Is the study racist in and of itself? Of course not.
Were the people who completed the poll racist? Perhaps. It's hard to tell. In the absense of any further information, it's feasible that white women scored higher simply because more white men took part in the poll, or that the samples voted on were skewed.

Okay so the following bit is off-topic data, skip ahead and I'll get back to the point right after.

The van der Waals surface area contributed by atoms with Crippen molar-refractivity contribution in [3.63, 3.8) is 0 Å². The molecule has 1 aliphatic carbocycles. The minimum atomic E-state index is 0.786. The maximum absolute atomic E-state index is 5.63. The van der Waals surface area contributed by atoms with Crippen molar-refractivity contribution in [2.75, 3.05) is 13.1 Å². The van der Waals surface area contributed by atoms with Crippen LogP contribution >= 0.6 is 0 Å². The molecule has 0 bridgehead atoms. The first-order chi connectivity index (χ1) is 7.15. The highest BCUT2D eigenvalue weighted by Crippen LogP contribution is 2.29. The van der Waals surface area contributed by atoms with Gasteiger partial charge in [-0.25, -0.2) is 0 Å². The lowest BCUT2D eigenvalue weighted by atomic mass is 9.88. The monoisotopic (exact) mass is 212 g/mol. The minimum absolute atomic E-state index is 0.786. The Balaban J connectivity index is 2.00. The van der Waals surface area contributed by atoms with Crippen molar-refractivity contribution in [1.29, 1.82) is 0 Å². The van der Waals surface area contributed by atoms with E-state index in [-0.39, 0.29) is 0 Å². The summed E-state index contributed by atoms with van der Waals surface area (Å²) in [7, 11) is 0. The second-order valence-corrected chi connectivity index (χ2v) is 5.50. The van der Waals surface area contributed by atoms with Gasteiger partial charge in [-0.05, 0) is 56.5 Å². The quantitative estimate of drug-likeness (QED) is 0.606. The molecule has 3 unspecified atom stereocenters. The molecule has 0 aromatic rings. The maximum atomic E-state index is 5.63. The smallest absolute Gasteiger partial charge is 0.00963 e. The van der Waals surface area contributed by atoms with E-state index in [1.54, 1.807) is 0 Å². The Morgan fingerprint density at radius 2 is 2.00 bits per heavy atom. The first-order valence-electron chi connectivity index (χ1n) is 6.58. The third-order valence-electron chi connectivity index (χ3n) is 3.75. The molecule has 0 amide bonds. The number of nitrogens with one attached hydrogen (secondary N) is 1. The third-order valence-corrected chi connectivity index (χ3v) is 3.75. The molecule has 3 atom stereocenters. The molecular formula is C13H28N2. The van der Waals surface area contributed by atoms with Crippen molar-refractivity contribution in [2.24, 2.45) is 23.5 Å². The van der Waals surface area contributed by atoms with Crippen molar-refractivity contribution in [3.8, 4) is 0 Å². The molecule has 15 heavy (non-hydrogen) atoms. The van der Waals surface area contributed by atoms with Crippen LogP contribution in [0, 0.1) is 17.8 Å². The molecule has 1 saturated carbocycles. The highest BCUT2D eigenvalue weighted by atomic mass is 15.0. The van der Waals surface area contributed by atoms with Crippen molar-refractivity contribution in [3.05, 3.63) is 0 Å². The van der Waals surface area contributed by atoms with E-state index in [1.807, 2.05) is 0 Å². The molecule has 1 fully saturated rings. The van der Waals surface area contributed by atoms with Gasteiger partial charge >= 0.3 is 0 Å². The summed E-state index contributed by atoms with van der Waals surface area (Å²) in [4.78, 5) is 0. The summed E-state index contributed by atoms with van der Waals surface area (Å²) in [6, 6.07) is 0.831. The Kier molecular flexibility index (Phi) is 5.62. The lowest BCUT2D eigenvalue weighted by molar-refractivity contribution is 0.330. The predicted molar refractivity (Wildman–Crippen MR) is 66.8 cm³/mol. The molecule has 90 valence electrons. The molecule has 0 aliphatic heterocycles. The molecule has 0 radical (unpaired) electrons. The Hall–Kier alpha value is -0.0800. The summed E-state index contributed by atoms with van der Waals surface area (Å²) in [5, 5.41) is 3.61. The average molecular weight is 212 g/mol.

Are his conclusions racist? Perhaps. He forms conclusions as to why he's got the results he has, and we can't tell solely from the BBC article as to whether that's anything other than concjecture. He's essentially saying that black women are fatter and more masculine than white women, which is a pretty inflammatory thing to be claiming without some serious evidence to back it up, and I'd perhaps argue that an average score of 3.5 against one of 3.7 isn't all that statistically significant (assuming that it's a well-conducted study at all, which I've not bothered to look into).